I firmly believe in the concept of “know your farmer.” It was a pleasure talking to owners Larry and his son, Alex. Sunnyland Farms isn’t a nameless faceless corporation with faraway board members making decisions. There’s virtually no automation — each and every package that’s shipped is touched by human hands. There are folks working on the farm, in the kitchens, and at the mail order headquarters that have worked there for generations. Multiple members of the same family work at Sunnyland Farms. As I walked the plant with Alex, he addressed everyone by name. He explained that several factories had closed in the area and they felt it was the right thing for the local economy to do to keep real people in the jobs. Currently, pecan shells are repurposed and burned to save energy and help fuel the plant and Alex is looking to installing solar panels. Sunnyland Farms is a feel good story with good-tasting results. (You can learn more about the Willson family and check out there video here.)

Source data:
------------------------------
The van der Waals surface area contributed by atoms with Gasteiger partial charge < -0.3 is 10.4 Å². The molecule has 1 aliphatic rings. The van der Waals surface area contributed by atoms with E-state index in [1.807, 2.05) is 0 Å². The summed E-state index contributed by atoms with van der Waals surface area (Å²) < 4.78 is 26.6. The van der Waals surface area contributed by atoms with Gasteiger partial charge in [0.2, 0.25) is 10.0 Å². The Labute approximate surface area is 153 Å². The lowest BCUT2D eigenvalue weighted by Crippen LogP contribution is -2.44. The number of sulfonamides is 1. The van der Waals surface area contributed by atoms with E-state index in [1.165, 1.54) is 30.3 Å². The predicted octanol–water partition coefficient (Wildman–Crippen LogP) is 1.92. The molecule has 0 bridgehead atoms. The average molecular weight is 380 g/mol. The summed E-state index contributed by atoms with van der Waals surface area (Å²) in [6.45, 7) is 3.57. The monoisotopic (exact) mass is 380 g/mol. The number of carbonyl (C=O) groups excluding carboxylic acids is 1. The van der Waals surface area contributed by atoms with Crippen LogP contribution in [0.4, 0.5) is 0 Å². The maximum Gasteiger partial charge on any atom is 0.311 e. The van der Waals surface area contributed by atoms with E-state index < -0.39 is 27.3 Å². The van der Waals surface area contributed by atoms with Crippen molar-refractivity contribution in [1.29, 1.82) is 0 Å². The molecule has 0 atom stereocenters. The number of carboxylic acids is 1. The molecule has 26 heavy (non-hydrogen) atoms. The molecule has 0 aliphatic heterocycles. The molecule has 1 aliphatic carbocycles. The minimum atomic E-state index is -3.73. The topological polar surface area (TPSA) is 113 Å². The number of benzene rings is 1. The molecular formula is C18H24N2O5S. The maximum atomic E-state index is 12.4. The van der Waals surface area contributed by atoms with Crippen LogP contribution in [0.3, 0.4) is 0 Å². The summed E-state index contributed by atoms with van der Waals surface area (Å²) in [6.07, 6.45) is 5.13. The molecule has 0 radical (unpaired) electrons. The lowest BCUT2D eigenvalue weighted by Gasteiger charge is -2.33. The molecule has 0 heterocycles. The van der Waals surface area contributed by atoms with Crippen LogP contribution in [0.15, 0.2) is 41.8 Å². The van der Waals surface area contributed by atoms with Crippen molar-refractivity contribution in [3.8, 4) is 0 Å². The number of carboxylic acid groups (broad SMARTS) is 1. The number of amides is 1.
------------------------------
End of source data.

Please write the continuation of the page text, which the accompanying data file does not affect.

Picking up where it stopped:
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Georgia Pecans

The photo above of the green pecans in the husks indicates the outer coverings are just about to open and split, meaning the pecans are still ripening, but almost ripe. The photo below of the brown pecans shows that the husks have dried and the pecans are ripe. The Willson family, like most other professional pecan farmers, actually uses a large mechanical shaker to remove the nuts from the tree. Then, they are scooped up with a specialized tractor before they are subsequently sent through a series of cleaners, crackers, and graders. Now, growing up in Georgia — I know pecans. Georgia may be known as “The Peach State” but my home state is the number one producer of pecans in the nation.